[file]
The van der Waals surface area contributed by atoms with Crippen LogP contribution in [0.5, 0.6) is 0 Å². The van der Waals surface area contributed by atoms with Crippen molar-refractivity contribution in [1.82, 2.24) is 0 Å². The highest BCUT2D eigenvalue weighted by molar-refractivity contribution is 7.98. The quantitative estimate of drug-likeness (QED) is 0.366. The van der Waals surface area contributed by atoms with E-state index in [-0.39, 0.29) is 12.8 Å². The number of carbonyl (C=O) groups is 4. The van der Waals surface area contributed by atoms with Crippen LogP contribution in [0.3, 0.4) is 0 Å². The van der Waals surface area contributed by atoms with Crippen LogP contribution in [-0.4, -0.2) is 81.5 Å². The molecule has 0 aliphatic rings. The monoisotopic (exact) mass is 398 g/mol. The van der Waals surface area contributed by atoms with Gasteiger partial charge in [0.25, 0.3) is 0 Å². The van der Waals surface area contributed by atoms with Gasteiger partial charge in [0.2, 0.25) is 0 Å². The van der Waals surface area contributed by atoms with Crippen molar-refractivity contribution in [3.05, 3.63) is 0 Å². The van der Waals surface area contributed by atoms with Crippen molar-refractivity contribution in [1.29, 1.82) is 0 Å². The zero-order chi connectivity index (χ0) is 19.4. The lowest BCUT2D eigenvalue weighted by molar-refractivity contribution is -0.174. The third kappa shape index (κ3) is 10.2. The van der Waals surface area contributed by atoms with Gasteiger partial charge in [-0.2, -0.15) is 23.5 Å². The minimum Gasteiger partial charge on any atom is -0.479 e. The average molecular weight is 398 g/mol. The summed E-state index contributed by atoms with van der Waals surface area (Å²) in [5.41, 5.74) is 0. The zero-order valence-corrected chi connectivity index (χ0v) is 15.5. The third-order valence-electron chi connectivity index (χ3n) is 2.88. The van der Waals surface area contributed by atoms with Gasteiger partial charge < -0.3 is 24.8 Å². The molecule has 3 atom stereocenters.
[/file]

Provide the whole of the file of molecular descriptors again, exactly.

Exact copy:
The van der Waals surface area contributed by atoms with Crippen LogP contribution in [0.5, 0.6) is 0 Å². The van der Waals surface area contributed by atoms with Crippen molar-refractivity contribution in [1.82, 2.24) is 0 Å². The highest BCUT2D eigenvalue weighted by molar-refractivity contribution is 7.98. The quantitative estimate of drug-likeness (QED) is 0.366. The van der Waals surface area contributed by atoms with E-state index in [-0.39, 0.29) is 12.8 Å². The number of carbonyl (C=O) groups is 4. The van der Waals surface area contributed by atoms with Crippen LogP contribution in [0.3, 0.4) is 0 Å². The van der Waals surface area contributed by atoms with Crippen LogP contribution in [-0.4, -0.2) is 81.5 Å². The molecule has 0 aliphatic rings. The monoisotopic (exact) mass is 398 g/mol. The van der Waals surface area contributed by atoms with Gasteiger partial charge in [0.25, 0.3) is 0 Å². The van der Waals surface area contributed by atoms with Gasteiger partial charge in [0.2, 0.25) is 0 Å². The van der Waals surface area contributed by atoms with Crippen molar-refractivity contribution in [3.05, 3.63) is 0 Å². The van der Waals surface area contributed by atoms with Crippen molar-refractivity contribution in [1.29, 1.82) is 0 Å². The zero-order chi connectivity index (χ0) is 19.4. The lowest BCUT2D eigenvalue weighted by molar-refractivity contribution is -0.174. The third kappa shape index (κ3) is 10.2. The van der Waals surface area contributed by atoms with Gasteiger partial charge in [-0.2, -0.15) is 23.5 Å². The minimum Gasteiger partial charge on any atom is -0.479 e. The average molecular weight is 398 g/mol. The summed E-state index contributed by atoms with van der Waals surface area (Å²) in [5.41, 5.74) is 0. The zero-order valence-corrected chi connectivity index (χ0v) is 15.5. The third-order valence-electron chi connectivity index (χ3n) is 2.88. The van der Waals surface area contributed by atoms with Gasteiger partial charge < -0.3 is 24.8 Å². The molecule has 3 atom stereocenters.